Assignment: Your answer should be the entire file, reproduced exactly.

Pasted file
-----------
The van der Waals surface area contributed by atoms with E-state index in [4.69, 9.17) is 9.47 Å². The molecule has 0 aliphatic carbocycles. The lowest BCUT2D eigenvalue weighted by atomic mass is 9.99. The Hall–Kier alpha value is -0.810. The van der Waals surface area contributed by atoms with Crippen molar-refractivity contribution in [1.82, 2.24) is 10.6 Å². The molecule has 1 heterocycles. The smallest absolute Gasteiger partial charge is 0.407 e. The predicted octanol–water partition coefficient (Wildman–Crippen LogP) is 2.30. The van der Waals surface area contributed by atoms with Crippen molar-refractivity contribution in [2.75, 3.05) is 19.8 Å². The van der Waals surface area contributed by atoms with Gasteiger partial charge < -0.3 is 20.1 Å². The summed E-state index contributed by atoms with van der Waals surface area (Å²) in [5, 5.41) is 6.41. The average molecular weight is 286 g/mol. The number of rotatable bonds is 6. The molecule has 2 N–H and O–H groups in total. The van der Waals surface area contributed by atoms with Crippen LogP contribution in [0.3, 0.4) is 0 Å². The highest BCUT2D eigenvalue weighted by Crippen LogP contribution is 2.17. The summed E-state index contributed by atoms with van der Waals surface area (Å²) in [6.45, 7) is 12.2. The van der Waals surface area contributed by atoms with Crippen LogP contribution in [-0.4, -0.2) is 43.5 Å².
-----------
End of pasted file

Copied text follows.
The van der Waals surface area contributed by atoms with E-state index in [4.69, 9.17) is 9.47 Å². The molecule has 0 aliphatic carbocycles. The lowest BCUT2D eigenvalue weighted by atomic mass is 9.99. The Hall–Kier alpha value is -0.810. The van der Waals surface area contributed by atoms with Crippen molar-refractivity contribution in [1.82, 2.24) is 10.6 Å². The molecule has 1 heterocycles. The smallest absolute Gasteiger partial charge is 0.407 e. The predicted octanol–water partition coefficient (Wildman–Crippen LogP) is 2.30. The van der Waals surface area contributed by atoms with Crippen molar-refractivity contribution in [2.75, 3.05) is 19.8 Å². The van der Waals surface area contributed by atoms with Gasteiger partial charge < -0.3 is 20.1 Å². The summed E-state index contributed by atoms with van der Waals surface area (Å²) in [5, 5.41) is 6.41. The average molecular weight is 286 g/mol. The number of rotatable bonds is 6. The molecule has 2 N–H and O–H groups in total. The van der Waals surface area contributed by atoms with Crippen LogP contribution in [0.3, 0.4) is 0 Å². The highest BCUT2D eigenvalue weighted by Crippen LogP contribution is 2.17. The summed E-state index contributed by atoms with van der Waals surface area (Å²) in [6.45, 7) is 12.2. The van der Waals surface area contributed by atoms with Crippen LogP contribution in [-0.4, -0.2) is 43.5 Å².